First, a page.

Lance Cpl. Joshua Babcock fires an M-9 pistol during an advanced driven combat drill aboard the Blue Ridge. Marine officials have awarded two companies contracts to produce the service's next-generation ballistic armor inserts, billed as able to defeat more powerful projectiles without increasing the overall weight of body armor. (MC2 Rafael Figueroa Medina / Navy)
Marine officials have awarded two companies contracts to produce the service’s next-generation ballistic armor inserts, billed as able to defeat more powerful projectiles without increasing the overall weight of body armor.
Ceradyne and BAE were awarded $504,000 and $587,000 contracts to manufacture the Enhanced Capability Small Arms Protective Insert, which will replace current ESAPI plates first adopted in 2005. Marine officials have said they will buy the plates in fiscal 2014, which began Oct. 1, and field them as they are available.
“The ESAPI will be maintained until such time as a sufficient quantity of ECSAPI can be procured for the entirety of the Marine Corps,” said Barb Hamby, a Marine Corps Systems Command spokeswoman at Marine Corps Base Quantico, Va., this summer.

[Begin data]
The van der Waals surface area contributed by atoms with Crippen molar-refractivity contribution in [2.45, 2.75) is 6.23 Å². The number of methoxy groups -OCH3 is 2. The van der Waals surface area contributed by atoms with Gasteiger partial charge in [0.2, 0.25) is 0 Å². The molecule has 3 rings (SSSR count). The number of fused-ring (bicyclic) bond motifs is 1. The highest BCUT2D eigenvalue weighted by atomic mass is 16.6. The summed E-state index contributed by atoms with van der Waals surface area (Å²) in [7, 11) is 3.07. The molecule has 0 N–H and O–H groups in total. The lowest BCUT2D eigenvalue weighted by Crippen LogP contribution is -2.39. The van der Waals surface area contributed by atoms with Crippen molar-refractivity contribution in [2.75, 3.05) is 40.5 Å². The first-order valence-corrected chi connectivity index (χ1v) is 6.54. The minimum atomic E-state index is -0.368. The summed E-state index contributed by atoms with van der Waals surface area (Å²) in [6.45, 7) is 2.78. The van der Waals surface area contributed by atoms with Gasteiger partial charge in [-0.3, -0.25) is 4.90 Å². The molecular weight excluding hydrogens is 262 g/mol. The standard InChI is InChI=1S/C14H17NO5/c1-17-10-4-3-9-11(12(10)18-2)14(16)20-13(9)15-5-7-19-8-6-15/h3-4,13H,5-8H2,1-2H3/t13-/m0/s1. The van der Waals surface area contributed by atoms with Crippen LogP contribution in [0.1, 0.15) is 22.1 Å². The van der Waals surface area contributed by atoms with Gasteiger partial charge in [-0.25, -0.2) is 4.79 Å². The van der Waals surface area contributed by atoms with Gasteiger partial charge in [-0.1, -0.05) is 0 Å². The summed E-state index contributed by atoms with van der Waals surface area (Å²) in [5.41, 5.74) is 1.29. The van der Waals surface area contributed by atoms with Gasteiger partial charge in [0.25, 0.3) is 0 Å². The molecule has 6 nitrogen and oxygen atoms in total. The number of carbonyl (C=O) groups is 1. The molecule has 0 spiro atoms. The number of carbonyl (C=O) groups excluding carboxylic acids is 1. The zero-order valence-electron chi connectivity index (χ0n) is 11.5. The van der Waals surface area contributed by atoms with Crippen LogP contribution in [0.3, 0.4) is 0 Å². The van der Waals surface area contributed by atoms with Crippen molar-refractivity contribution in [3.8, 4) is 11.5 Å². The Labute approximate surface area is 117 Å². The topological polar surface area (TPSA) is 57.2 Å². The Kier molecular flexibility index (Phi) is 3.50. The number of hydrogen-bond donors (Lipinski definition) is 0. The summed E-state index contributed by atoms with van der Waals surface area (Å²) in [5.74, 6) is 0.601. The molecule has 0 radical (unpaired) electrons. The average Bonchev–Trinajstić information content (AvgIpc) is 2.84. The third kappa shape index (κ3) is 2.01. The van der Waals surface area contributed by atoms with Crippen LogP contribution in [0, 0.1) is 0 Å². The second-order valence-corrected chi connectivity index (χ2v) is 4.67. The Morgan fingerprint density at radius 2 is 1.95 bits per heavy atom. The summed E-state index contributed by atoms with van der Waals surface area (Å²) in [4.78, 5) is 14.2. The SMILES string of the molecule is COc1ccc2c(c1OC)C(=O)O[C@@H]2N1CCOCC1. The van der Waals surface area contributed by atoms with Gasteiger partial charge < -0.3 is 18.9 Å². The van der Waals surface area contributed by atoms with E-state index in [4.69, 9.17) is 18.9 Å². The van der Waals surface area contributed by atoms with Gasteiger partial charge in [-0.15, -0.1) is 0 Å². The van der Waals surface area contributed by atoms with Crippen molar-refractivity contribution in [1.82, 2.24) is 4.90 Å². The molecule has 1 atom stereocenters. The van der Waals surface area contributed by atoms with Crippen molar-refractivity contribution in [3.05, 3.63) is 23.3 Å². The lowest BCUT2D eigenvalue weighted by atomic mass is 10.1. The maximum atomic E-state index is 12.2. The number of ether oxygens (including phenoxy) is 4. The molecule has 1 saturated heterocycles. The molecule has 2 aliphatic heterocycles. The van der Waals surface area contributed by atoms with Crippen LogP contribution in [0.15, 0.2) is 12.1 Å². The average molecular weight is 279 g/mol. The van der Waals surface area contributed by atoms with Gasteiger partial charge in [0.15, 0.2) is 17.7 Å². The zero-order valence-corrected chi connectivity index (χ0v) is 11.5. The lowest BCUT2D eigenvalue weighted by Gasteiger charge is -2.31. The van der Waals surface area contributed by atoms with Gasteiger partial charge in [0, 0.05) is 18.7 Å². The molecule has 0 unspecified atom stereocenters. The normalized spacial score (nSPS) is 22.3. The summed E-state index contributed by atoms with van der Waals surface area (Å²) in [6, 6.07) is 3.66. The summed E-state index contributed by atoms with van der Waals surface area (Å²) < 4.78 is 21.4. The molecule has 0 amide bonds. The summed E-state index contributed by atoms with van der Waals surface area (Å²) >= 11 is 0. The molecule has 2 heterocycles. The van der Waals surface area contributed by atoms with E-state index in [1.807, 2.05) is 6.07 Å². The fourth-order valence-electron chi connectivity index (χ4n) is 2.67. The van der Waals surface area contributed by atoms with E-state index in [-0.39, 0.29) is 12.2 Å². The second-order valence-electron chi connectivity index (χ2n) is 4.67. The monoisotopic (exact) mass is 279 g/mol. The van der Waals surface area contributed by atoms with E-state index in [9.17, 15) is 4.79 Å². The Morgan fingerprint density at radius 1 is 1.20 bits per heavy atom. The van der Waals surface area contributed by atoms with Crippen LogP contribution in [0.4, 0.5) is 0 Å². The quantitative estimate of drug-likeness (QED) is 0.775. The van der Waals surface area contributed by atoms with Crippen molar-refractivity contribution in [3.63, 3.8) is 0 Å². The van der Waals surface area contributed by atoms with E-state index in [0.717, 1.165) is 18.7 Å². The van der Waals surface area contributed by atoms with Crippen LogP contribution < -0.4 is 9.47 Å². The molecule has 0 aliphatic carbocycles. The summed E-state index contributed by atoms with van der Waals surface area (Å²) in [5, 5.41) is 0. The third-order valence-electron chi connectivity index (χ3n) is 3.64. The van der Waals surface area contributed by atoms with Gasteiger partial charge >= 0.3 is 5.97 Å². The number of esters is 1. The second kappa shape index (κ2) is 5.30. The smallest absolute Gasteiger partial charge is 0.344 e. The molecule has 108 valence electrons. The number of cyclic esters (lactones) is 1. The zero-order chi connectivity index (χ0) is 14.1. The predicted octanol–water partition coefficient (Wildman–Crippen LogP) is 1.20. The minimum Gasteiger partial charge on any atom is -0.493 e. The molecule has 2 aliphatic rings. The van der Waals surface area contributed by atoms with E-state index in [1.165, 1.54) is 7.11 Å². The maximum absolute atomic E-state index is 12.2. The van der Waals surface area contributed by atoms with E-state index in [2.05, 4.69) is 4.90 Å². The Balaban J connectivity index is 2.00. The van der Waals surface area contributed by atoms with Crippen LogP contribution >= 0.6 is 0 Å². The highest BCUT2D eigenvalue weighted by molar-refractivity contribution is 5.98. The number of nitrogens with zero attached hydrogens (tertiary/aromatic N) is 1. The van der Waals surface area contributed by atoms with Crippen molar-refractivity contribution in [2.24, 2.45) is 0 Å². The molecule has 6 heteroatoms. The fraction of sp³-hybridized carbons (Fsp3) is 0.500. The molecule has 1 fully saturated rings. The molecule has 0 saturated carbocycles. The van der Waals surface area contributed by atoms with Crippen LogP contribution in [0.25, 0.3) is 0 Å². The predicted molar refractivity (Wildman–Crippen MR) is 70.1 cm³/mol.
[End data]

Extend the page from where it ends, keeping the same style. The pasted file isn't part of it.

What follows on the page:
The ESAPI was adopted to provide better protection against armor-piercing rounds. But, Marines are encountering even more powerful rounds requiring better protection, officials said.
The goal of the ECSAPI program is to “protect the Marine against emerging threats without compromising mobility,” Hamby said.
Greater amounts of body armor over the years have increased survival rates among those shot on the battlefield but has also added weight that result in injuries. Marine officials were unavailable to answer questions regarding the final weight of the ECSAPI because of furloughs, the result of the government shutdown which began Oct. 1. But, the solicitation to industry updated in April stated that regardless of performance, the new plates could not increase the weight burden Marines carry into combat, which has ballooned over the past decade.
As part of the fight to reduce weight, the Corps launched the Marine Corps Load Effects Assessment Program, or MC-LEAP, in 2012. The goal of the program was to determine how ever-increasing loads are affecting Marines’ ability to maneuver on the battlefield. All pieces of a Marine’s kit were scrutinized, but body armor has consistently been identified as a major concern.
Exactly which types of rounds the new ECSAPI plates defeat is classified information, but current plates are rated to stop up to .30- caliber M2 armor-piercing rounds.